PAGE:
Once, his sense of humor was tested when they made him sign his last will before the procedure. A sensible precaution but the questions made him laugh, the forms were designed for a religious Amarr, not an agnostic Gallente. Whether Orvalone Signoret wanted his ashes to be dedicated to the Empress and fired into the nearby sun or sent by courier to his home? He chose the Empress / Sun combination because it was much cheaper and besides, he had no home address.
And the evening before the operation, he was allowed to meet his sister Lydie – in his cell under the watchful guard of unblinking cameras in the walls. Of course he knew that she was on the station, that was the hole point of doing it here and not in Gallente space. But he had not seen her in weeks and when she finally walked into his cell, he could not contain his bottled-up emotions any longer and fell apart in tears. Lydie sat and took his head on her lap and stroked his bristly hair while he sobbed.
Her dry eyes stared down the watchers on the other side of the the camera.
After the procedure, Lydie walked Orv back to his cell. His body did not know what and where to heal next and simply shut him down. In vivid dreams, he was a boy again at home, listening to his dad’s tales when he had returned from some far flung journey amongst the stars. His father had been a engineering officer and crewed more starships and had seen more solar system than most capsuleers. His tales grew more and more fantastic although he never let on when he crossed the threshold from truth to fiction. Like when he single-handedly rescued a Damsel in Distress from a pleasure-hub single. To his mother’s chagrin, his dad told the stories with so many details as if he actually had been inside the structure, not just outside in the Minmatar Battleship keeping the shields charged. He heard himself asking “Dad, what is a pleasure-hub?”, which resulted in his mum giggling and blushing.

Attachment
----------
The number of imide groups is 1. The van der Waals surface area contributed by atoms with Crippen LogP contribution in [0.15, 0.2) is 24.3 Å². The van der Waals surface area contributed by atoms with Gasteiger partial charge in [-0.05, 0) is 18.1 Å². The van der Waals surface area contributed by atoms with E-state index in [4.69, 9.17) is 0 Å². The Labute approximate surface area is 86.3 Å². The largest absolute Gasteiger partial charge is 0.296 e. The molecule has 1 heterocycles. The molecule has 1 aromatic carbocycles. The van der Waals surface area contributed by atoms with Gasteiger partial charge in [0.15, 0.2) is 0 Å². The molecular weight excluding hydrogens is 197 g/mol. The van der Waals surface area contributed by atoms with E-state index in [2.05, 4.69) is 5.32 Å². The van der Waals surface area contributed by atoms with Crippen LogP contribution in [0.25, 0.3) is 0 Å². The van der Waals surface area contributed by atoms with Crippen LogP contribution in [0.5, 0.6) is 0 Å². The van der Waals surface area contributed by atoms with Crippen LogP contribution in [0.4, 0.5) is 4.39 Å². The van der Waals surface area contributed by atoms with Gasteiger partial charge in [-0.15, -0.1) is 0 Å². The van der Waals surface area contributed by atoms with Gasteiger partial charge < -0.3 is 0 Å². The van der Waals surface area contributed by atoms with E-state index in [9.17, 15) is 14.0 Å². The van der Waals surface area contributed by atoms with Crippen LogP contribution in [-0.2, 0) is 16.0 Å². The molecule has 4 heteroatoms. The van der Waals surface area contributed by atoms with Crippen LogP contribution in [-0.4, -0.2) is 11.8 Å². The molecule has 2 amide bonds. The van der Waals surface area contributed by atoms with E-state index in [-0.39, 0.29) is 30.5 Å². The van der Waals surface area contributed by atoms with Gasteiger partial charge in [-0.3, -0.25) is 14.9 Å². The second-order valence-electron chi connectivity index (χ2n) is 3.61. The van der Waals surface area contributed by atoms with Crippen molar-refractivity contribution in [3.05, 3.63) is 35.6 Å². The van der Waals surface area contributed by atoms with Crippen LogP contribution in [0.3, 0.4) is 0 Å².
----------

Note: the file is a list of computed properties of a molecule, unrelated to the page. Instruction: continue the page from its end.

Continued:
Sometimes, he woke fully aware where he was but could still hear the voices of his parents in his head. Then he realized that they were dead and he relived the surprise, the anguish, the feeling of abandonment, the guilt and last, the rage and lust for vengeance.
The next night, Orv came around finally and his body felt like it had been through a particularly hard combat session with his sister. Lydie was half his weight but twice his speed and could dance around him without impunity, her fluid kicks coming out of nowhere and her tiny fists striking like ballpen hammers with surgical precision. He was no match for her and they both knew it, but he never declined a session, never backed down, always got up. Orv expressed his love in these fights with an almost inhuman stamina and Lydie hers by not showing any mercy. He learned how to take the worst pain and she learned how to inflict it. Together, they would conquer the universe or so they made themselves believe.
And so Orv recovered from the surgery much better than the nurses had thought. He observed a glimpse of admiration in their eyes when they came change the dressings around the connectors in his neck. This is where would jack in the main communication link, effectively joining his nervous system with that of the ship he was flying. All output was going via that line and the conscious decisions as well. So he could think the ship into doing something. Unfortunately, combat situations did not allow for this slow method of decision making and this is where his new pod-suit came in. Bright-blue and made of a stretchy biomaterial it literally consisted of electrodes and stimulators. The electrodes read his status and responded to subtle movements, changes in temperature, conductivity and so on. The stimulators had the opposite job, they would activate based on the urgency of the the issue in their sector of the ship. So for example, small meteorite scratching the shield would induce a slight itch in his hand. A full blown hit of enemy laser fire into the structure would feel like a flaming fist penetrating into his stomach. Pain was the body’s normal way to rank possible decisions. The engineers who designed the system simply jacked into the firmware of his biomass.